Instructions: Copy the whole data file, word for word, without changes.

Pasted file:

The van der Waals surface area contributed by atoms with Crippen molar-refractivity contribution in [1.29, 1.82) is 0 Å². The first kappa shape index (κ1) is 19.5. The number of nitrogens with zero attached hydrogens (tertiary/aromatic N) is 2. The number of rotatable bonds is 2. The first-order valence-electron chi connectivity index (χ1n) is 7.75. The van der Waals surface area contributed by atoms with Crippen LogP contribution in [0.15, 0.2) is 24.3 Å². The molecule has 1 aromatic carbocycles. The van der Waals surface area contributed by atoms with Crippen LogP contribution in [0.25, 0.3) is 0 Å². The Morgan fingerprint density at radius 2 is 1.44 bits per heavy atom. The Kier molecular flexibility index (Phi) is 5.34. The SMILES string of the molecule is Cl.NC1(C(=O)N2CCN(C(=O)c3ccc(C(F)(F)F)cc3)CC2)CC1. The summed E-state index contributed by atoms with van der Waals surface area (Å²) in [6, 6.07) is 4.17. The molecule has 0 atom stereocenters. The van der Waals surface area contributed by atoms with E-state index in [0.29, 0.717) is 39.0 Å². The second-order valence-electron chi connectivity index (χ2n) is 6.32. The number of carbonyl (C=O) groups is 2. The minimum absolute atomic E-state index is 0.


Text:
The van der Waals surface area contributed by atoms with Crippen molar-refractivity contribution in [1.29, 1.82) is 0 Å². The first kappa shape index (κ1) is 19.5. The number of nitrogens with zero attached hydrogens (tertiary/aromatic N) is 2. The number of rotatable bonds is 2. The first-order valence-electron chi connectivity index (χ1n) is 7.75. The van der Waals surface area contributed by atoms with Crippen LogP contribution in [0.15, 0.2) is 24.3 Å². The molecule has 1 aromatic carbocycles. The van der Waals surface area contributed by atoms with Crippen LogP contribution in [0.25, 0.3) is 0 Å². The Morgan fingerprint density at radius 2 is 1.44 bits per heavy atom. The Kier molecular flexibility index (Phi) is 5.34. The SMILES string of the molecule is Cl.NC1(C(=O)N2CCN(C(=O)c3ccc(C(F)(F)F)cc3)CC2)CC1. The summed E-state index contributed by atoms with van der Waals surface area (Å²) in [6, 6.07) is 4.17. The molecule has 0 atom stereocenters. The van der Waals surface area contributed by atoms with E-state index in [0.29, 0.717) is 39.0 Å². The second-order valence-electron chi connectivity index (χ2n) is 6.32. The number of carbonyl (C=O) groups is 2. The minimum absolute atomic E-state index is 0.